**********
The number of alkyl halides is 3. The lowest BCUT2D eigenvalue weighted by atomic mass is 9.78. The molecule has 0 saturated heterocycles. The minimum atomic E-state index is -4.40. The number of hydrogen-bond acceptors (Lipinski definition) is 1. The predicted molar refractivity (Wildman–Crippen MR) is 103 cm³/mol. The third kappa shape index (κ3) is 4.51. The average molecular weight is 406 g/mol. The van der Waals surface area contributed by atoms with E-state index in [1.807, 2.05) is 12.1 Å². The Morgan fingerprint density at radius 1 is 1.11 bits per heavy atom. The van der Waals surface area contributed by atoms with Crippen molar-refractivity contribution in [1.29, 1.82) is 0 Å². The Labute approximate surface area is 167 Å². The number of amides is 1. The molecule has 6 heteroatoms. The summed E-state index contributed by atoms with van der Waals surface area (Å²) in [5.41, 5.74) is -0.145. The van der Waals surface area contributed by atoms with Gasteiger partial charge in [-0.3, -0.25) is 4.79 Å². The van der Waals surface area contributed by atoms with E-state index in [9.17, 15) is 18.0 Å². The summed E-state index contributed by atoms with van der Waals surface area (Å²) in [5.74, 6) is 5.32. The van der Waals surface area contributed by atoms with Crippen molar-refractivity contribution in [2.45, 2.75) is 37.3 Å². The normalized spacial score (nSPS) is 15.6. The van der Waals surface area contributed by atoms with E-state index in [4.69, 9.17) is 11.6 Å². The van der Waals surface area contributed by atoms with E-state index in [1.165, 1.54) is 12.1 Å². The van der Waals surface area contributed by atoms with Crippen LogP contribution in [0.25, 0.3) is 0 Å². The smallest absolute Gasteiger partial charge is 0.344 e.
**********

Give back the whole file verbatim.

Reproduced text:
The number of alkyl halides is 3. The lowest BCUT2D eigenvalue weighted by atomic mass is 9.78. The molecule has 0 saturated heterocycles. The minimum atomic E-state index is -4.40. The number of hydrogen-bond acceptors (Lipinski definition) is 1. The predicted molar refractivity (Wildman–Crippen MR) is 103 cm³/mol. The third kappa shape index (κ3) is 4.51. The average molecular weight is 406 g/mol. The van der Waals surface area contributed by atoms with E-state index in [1.807, 2.05) is 12.1 Å². The Morgan fingerprint density at radius 1 is 1.11 bits per heavy atom. The van der Waals surface area contributed by atoms with Crippen molar-refractivity contribution in [1.29, 1.82) is 0 Å². The Labute approximate surface area is 167 Å². The number of amides is 1. The molecule has 6 heteroatoms. The summed E-state index contributed by atoms with van der Waals surface area (Å²) in [5.41, 5.74) is -0.145. The van der Waals surface area contributed by atoms with Gasteiger partial charge in [-0.3, -0.25) is 4.79 Å². The van der Waals surface area contributed by atoms with E-state index in [9.17, 15) is 18.0 Å². The summed E-state index contributed by atoms with van der Waals surface area (Å²) in [5.74, 6) is 5.32. The van der Waals surface area contributed by atoms with Crippen molar-refractivity contribution in [2.45, 2.75) is 37.3 Å². The normalized spacial score (nSPS) is 15.6. The van der Waals surface area contributed by atoms with E-state index in [4.69, 9.17) is 11.6 Å². The van der Waals surface area contributed by atoms with E-state index in [1.165, 1.54) is 12.1 Å². The van der Waals surface area contributed by atoms with Crippen LogP contribution in [0.25, 0.3) is 0 Å². The smallest absolute Gasteiger partial charge is 0.344 e.